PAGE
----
Tag Archives: federal role in education

Why Is There a Disconnect Between Research and Practice and What Can Be Done About It?

What characteristics of teacher candidates predict whether they’ll do well in the classroom? Do elementary school students benefit from accelerated math coursework? What does educational research tell us about the effects of homework?

three interconnected cogs, one says policy, one says practice, one says research

These are questions that I’ve heard over the past few years from educators who are interested in using research to inform practice, such as the attendees of researchED conferences. These questions suggest a demand for evidence-based policies and practice among educators. And yet, while the past twenty years have witnessed an explosion in federally funded education research and research products, data indicate that many educators are not aware of federal research resources intended to support evidence use in education, such as the Regional Education Laboratories or What Works Clearinghouse.

Despite a considerable federal investment in both education research and structures to support educators’ use of evidence, educators may be unaware of evidence that could be used to improve policy and practice. What might be behind this disconnect, and what can be done about it? While the recently released Institute of Education Sciences (IES) priorities focus on increasing research dissemination and use, their focus is mainly on producing and disseminating: the supply side of research. Continue reading

Are You a Presidential Candidate With a Child Care Proposal? Pay Attention.

As candidates put forward their visions for 2020, potential Democratic frontrunner Elizabeth Warren has chosen to make childcare a centerpiece of her campaign to rebuild the middle class. Warren’s announcement builds on recent arguments that child care is a vehicle to increase women’s workforce participation and, therefore, economic growth. Warren’s proposal has since stimulated a good deal of coverage and debate about both the merits of her plan and the value of early childhood education more generally.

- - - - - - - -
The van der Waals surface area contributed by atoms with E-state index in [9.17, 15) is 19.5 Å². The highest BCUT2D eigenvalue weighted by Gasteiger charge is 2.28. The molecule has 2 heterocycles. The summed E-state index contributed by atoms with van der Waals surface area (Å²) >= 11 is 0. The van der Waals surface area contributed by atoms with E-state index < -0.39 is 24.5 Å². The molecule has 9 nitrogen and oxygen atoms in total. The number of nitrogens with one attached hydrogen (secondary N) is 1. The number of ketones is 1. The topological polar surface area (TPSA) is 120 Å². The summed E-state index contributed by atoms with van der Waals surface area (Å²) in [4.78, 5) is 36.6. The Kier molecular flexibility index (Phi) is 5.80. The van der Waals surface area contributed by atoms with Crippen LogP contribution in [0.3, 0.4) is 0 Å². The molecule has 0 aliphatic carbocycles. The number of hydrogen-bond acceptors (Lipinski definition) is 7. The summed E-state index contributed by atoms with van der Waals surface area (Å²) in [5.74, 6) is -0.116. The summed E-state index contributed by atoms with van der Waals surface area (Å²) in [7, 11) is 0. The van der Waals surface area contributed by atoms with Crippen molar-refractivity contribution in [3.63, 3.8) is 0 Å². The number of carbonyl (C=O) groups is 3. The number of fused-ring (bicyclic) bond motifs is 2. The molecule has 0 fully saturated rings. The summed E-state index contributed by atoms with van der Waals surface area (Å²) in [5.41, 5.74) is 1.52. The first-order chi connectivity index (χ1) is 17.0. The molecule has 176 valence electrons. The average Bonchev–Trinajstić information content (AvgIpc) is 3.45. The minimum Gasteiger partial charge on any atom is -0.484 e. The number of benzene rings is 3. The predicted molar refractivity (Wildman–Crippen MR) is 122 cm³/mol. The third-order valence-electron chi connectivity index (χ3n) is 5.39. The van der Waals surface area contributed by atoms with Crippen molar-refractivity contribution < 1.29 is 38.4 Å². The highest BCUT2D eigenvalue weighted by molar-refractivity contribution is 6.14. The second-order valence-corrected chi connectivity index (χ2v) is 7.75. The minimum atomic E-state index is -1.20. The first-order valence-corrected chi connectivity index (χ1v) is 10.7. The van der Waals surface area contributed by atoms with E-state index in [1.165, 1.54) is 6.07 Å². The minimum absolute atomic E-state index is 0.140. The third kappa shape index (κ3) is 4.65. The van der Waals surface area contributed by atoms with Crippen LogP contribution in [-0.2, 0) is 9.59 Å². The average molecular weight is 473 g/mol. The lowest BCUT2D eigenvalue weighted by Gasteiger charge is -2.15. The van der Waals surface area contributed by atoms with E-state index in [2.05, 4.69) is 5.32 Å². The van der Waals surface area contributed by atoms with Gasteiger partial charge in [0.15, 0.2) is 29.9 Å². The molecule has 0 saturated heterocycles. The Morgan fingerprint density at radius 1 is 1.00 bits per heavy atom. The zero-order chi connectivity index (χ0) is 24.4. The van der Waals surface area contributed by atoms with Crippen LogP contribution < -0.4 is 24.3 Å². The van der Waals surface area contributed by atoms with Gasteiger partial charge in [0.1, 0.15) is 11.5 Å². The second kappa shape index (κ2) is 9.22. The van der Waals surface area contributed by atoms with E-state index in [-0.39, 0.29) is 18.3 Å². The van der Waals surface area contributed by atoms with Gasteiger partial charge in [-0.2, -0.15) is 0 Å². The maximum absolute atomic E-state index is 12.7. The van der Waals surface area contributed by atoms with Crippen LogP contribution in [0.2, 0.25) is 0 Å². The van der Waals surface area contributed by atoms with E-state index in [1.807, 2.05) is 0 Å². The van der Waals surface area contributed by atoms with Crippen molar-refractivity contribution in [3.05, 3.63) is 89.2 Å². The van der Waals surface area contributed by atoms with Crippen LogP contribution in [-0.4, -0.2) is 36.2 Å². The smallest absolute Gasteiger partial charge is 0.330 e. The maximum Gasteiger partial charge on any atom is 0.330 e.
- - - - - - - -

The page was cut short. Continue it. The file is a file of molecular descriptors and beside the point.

One overlooked factor in this debate is the debt that Warren’s plan owes to Head Start, which Warren acknowledges in the unveiling of the plan. Head Start, the country’s largest pre-K program, is a federally funded child development program that supports local early childhood programs to provide early learning, family engagement, and comprehensive supports for nearly one million preschoolers in poverty and their families every year.

Warren is smart to seize on Head Start as a model. Research shows that Head Start students overall make meaningful gains in school readiness during their time in Head Start, and that the quality of Head Start programs is better than many other early childhood settings. But other research shows that the quality of Head Start programs varies widely, with some programs producing much bigger school readiness gains than others.

My Bellwether colleague Sara Mead and I have spent the last three years studying five of the highest performing Head Start programs in the country, programs that have produced significant learning gains for the children they serve. We examined every aspect of these programs in an effort to understand what practices led to their effectiveness and how, as a field, we can leverage their successes to improve the quality of all early childhood programs — Head Start and otherwise.

After closely analyzing these programs’ practices, we produced a series of publications called “Leading by Exemplar,” released today. This research is the first of its kind to do such an in-depth study of program practices. It offers lessons for other Head Start programs and for policymakers — including Warren — who want to expand access to quality learning in the early childhood world.

So what is the “secret sauce” that contributes to these programs’ successes? Three practices stand out: Continue reading

State ESSA Plans Are in the Eye of the (Viewpoint) Holder

There has been a lot of discussion of state ESSA plans since the remaining 34 states submitted their plans earlier this fall, with various efforts assessing state plans against a set of common metrics. We wonks can go back and forth all day niggling on the metrics and indicators in each analysis (did it place enough emphasis on student subgroup performance, or on state’s long-term goals for growth and proficiency?), but that masks another important — and deeper — question: